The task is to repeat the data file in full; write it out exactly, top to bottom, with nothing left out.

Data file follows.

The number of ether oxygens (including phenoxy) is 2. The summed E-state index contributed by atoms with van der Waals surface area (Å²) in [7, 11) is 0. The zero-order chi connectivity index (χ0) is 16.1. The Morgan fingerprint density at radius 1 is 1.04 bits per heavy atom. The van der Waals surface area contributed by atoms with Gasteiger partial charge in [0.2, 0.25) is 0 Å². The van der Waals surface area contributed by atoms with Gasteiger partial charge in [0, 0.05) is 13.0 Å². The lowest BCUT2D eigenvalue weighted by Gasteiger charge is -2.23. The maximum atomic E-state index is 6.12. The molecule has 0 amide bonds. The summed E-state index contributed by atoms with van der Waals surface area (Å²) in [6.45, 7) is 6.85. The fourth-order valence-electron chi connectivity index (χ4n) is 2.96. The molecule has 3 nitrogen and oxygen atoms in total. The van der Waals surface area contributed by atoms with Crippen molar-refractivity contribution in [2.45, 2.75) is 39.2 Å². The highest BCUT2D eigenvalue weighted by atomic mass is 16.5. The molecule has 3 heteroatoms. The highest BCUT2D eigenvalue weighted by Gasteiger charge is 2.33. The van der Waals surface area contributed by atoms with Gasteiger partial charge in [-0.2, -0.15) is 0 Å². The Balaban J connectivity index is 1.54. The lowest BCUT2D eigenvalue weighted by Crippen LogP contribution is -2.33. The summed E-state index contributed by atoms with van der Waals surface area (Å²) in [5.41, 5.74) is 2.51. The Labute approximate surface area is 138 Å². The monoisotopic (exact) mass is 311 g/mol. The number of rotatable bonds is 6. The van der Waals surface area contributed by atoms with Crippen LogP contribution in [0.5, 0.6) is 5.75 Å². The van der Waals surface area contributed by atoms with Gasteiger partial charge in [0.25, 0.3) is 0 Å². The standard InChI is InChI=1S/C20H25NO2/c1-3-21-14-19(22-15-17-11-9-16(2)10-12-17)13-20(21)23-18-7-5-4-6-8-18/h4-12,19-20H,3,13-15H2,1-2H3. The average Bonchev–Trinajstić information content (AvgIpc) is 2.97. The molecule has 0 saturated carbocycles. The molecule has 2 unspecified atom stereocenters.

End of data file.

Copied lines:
The number of ether oxygens (including phenoxy) is 2. The summed E-state index contributed by atoms with van der Waals surface area (Å²) in [7, 11) is 0. The zero-order chi connectivity index (χ0) is 16.1. The Morgan fingerprint density at radius 1 is 1.04 bits per heavy atom. The van der Waals surface area contributed by atoms with Gasteiger partial charge in [0.2, 0.25) is 0 Å². The van der Waals surface area contributed by atoms with Gasteiger partial charge in [0, 0.05) is 13.0 Å². The lowest BCUT2D eigenvalue weighted by Gasteiger charge is -2.23. The maximum atomic E-state index is 6.12. The molecule has 0 amide bonds. The summed E-state index contributed by atoms with van der Waals surface area (Å²) in [6.45, 7) is 6.85. The fourth-order valence-electron chi connectivity index (χ4n) is 2.96. The molecule has 3 nitrogen and oxygen atoms in total. The van der Waals surface area contributed by atoms with Crippen molar-refractivity contribution in [2.45, 2.75) is 39.2 Å². The highest BCUT2D eigenvalue weighted by atomic mass is 16.5. The molecule has 3 heteroatoms. The highest BCUT2D eigenvalue weighted by Gasteiger charge is 2.33. The van der Waals surface area contributed by atoms with Gasteiger partial charge in [-0.2, -0.15) is 0 Å². The Balaban J connectivity index is 1.54. The lowest BCUT2D eigenvalue weighted by Crippen LogP contribution is -2.33. The summed E-state index contributed by atoms with van der Waals surface area (Å²) in [5.41, 5.74) is 2.51. The Labute approximate surface area is 138 Å². The monoisotopic (exact) mass is 311 g/mol. The number of rotatable bonds is 6. The van der Waals surface area contributed by atoms with Crippen LogP contribution in [0.5, 0.6) is 5.75 Å². The van der Waals surface area contributed by atoms with Gasteiger partial charge in [0.25, 0.3) is 0 Å². The standard InChI is InChI=1S/C20H25NO2/c1-3-21-14-19(22-15-17-11-9-16(2)10-12-17)13-20(21)23-18-7-5-4-6-8-18/h4-12,19-20H,3,13-15H2,1-2H3. The average Bonchev–Trinajstić information content (AvgIpc) is 2.97. The molecule has 0 saturated carbocycles. The molecule has 2 unspecified atom stereocenters.